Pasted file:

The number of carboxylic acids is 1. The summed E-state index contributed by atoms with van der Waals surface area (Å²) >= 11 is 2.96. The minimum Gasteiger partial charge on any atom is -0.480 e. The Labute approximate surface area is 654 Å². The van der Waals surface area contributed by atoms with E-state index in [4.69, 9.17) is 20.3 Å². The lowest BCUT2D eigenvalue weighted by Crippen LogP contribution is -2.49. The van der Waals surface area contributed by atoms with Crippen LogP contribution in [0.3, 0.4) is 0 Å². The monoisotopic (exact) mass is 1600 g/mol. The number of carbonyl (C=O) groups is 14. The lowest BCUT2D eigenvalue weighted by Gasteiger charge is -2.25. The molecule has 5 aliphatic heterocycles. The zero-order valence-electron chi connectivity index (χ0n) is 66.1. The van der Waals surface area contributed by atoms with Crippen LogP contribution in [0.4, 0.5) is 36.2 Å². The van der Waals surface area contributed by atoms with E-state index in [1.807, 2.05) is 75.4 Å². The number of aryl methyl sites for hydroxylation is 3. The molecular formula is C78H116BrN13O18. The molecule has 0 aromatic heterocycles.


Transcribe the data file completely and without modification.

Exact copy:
The number of carboxylic acids is 1. The summed E-state index contributed by atoms with van der Waals surface area (Å²) >= 11 is 2.96. The minimum Gasteiger partial charge on any atom is -0.480 e. The Labute approximate surface area is 654 Å². The van der Waals surface area contributed by atoms with E-state index in [4.69, 9.17) is 20.3 Å². The lowest BCUT2D eigenvalue weighted by Crippen LogP contribution is -2.49. The van der Waals surface area contributed by atoms with Crippen LogP contribution in [0.3, 0.4) is 0 Å². The monoisotopic (exact) mass is 1600 g/mol. The number of carbonyl (C=O) groups is 14. The lowest BCUT2D eigenvalue weighted by Gasteiger charge is -2.25. The molecule has 5 aliphatic heterocycles. The zero-order valence-electron chi connectivity index (χ0n) is 66.1. The van der Waals surface area contributed by atoms with Crippen LogP contribution in [0.4, 0.5) is 36.2 Å². The van der Waals surface area contributed by atoms with E-state index in [1.807, 2.05) is 75.4 Å². The number of aryl methyl sites for hydroxylation is 3. The molecular formula is C78H116BrN13O18. The molecule has 0 aromatic heterocycles.